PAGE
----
Once more Lafitte took the disguise of a Colombian commission and fitted out three vessels. The naive of one is not known. Another was the General Victoria, and a third the schooner Blank – or, we may venture to spell it Blanque. He coasted westward and southward as far as Sisal, Yucatan, taking several small prizes, and one that was very valuable, a schooner that had been a slaver. Thence he turned toward Cape Antonio, Cuba, and in the open Gulf disclosed to his followers that his Colombian commission had expired.

Forty-one men insisted on leaving him. He removed the guns of the General Victoria, crippled her rigging, and gave her into their hands. They sailed for the Mississippi, and after three weeks arrived there and surrendered to the officers of the customs. The Spanish Consul claimed the vessel, but she was decided to belong to the men who had fitted her out.

Lafitte seems now to have become an open pirate. Villeré, Governor of Louisiana after Claiborne, and the same who had counselled the acceptance of Lafitte’s first overtures in 1819, spoke in no treasured terms of “those men who lately, under the false pretext of serving the cause of the Spanish patriots, scoured the Gulf of Mexico, making its waves groan,” etc. It seems many of them had found homes in New Orleans, making it “the seat of disorders and crimes which he would not attempt to describe.”

The end of this uncommon man is lost in a confusion of improbable traditions. As late as 1822 his name, if not his person, was the terror of the Gulf and the Straits of Florida. But in that year the United States Navy swept those waters with vigor, and presently reduced the perils of the Gulf – for the first time in its history – to the hazard of wind and wave.

A few steps down the central walk of the middle cemetery of those that lie along Claiborne Street from Customhouse down to Conti, on the right-hand side, stands the low, stuccoed tomb of Dominique You. The tablet bears his name surmounted by the emblem of Free Masonry. Some one takes good care of it. An epitaph below proclaims him, in French verse, the “intrepid hero of a hundred battles on land and sea; who, without fear and without reproach, will one day view, unmoved, the destruction of the world.” To this spot, in 1830, he was followed on his way by the Louisiana Legion (city militia), and laid to rest with military honors, at the expense of the town council.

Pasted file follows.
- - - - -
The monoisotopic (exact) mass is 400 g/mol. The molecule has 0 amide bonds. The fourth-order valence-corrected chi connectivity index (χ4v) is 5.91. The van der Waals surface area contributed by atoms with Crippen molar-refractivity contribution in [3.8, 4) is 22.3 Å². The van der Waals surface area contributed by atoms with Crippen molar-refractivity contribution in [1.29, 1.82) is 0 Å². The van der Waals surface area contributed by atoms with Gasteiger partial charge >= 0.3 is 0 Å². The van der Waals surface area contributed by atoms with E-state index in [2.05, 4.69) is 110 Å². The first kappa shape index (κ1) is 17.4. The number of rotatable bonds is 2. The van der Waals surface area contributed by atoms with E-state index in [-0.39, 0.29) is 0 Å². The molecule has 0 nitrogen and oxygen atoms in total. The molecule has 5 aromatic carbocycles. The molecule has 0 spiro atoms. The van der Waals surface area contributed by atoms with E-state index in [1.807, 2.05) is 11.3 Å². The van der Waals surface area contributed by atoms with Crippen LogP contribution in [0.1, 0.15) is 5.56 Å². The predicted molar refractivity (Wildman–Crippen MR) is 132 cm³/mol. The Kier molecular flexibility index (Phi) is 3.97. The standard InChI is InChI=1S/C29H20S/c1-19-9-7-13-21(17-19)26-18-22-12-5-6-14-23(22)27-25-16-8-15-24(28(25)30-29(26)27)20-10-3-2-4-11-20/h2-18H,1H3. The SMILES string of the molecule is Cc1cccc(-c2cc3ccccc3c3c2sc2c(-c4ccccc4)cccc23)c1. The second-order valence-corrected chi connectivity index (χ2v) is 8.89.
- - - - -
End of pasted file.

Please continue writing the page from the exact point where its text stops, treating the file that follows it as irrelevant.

Governor Claiborne left the executive chair in 1816 to represent the State in the United States Senate. His successor was a Creole, the son, as we have seen, of that fiery Villeré who in 1769 had died in Spanish captivity one of the very earliest martyrs to the spirit of American freedom. Claiborne did not live out the year, but in the winter died. In the extreme rear of the old St. Louis cemetery on Basin Street, New Orleans, in an angle of its high brick wall, shut off from the rest of the place by a rude, low fence of cypress palisades, is a narrow piece of unconsecrated ground where the tombs of some of New Orleans’ noblest dead are huddled together in miserable oblivion. Rank weeds and poisonous vines have so choked up the whole place, that there is no way for the foot but over the tops of the tombs, and one who ventures thus, must beware of snakes at every step. In the midst of this spot is the tomb of Eliza Washington Claiborne, the Governor’s first wife, of her child of three years who died the same day as she, and of his secretary, her brother, of twenty-five, who a few months later fell in a duel, the rash victim of insults heaped upon his sister’s husband through the public press. Near by, just within the picketed enclosure, the sexton has been for years making a heap of all manner of grave-yard rubbish, and under that pile of old coffin planks, broken-glass, and crockery, tincans, and rotting evergreens, lie the tomb and the ashes of William Charles Cole Claiborne, Governor of Louisiana.